|Aug 1, 2019|
Hello! I’ve been thinking lately about the ways that people externalize their learning.
This isn’t something that usually preoccupies me too much. I have my rituals, sure: I save articles to Instapaper, I make channels on Are.na, I take notes by hand. But I don’t really have a practice of consuming information and then representing it. Since I’ve been bookmarking interesting examples as I come across them, I thought I’d send you all a few.
Tom Critchlow wrote a post a couple weeks ago about blogchains, an idea that Venkatesh Rao coined to describe his writing on Ribbonfarm. It’s simple: he writes a series of short posts on one topic and links them together in a sequence.
Venkatesh’s blogchains (above) are ways of visualizing and extending his thinking about still-fuzzy ideas, like “domestic cozy.” They might meander in one direction and then another. They are a lightweight way of publishing a train of thought. Tom is also organizing some of his writing into blogchains, too. I suppose a lot of writing projects are blogchains without realizing it — like Hubert Horan’s unhinged 20-part series, which I linked to a few weeks back, called “Can Uber Ever Deliver?”
I like this idea because it’s not really a new tool or feature. It’s just an invitation to view your ideas in a certain way. It’s a frame that imposes structure in one sense, so that you can preserve openness in another.
I use Are.na for a related, but different type of visualization. I gather readings and other sources of information rather than snippets of my own expression. So instead of channels collecting my thoughts, it’s more that channels are my thoughts. Each one reflects what I’m synthesizing from the contents (which are often other people’s ideas).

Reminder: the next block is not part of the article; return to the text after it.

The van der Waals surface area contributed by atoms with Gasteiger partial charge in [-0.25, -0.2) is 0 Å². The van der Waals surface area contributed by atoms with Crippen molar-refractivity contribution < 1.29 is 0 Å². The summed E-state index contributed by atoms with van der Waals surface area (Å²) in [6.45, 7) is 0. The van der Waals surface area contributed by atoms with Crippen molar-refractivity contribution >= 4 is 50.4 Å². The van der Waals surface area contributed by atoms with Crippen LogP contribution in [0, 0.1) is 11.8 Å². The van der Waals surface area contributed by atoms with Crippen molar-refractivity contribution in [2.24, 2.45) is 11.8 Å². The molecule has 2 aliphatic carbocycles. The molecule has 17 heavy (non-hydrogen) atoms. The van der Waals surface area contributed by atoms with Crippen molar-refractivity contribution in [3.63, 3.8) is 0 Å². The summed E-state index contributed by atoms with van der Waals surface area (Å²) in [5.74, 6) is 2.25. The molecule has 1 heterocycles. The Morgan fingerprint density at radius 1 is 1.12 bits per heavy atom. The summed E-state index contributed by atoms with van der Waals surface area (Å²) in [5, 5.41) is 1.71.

You don’t have to use Are.na to get this effect. Édouard Urcades wrote a very nice post where he describes theprocess more generally as building “reading networks.”
While texts often build and maintain an internal and pre-set collection of references …, it’s a far more personal practice to form one’s own links in an inter-textual manner.
I’d like to think that building your own reading networks can foster a method of building personal abstractions, building personal relevance to any given topic, and improving the methods by which you consume others’ ideas and structures.
I love how Éd’s writing rhymes with the way Octavia Butler once described her own reading practices:
“I generally have four or five books open around the house—I live alone; I can do this—and they are not books on the same subject. They don't relate to each other in any particular way, and the ideas they present bounce off one another. And I like this effect. I also listen to audio-books, and I'll go out for my morning walk with tapes from two very different audio-books, and let those ideas bounce off each other, simmer, reproduce in some odd way, so that I come up with ideas that I might not have come up with if I had simply stuck to one book until I was done with it and then gone and picked up another.
So, I guess, in that way, I'm using a kind of primitive hypertext.”
One time someone commented that Are.na was like an incomplete version of the detective’s cork board from a crime show. You can lay out all your pieces of evidence, but there’s no red thread to map out the connections between them.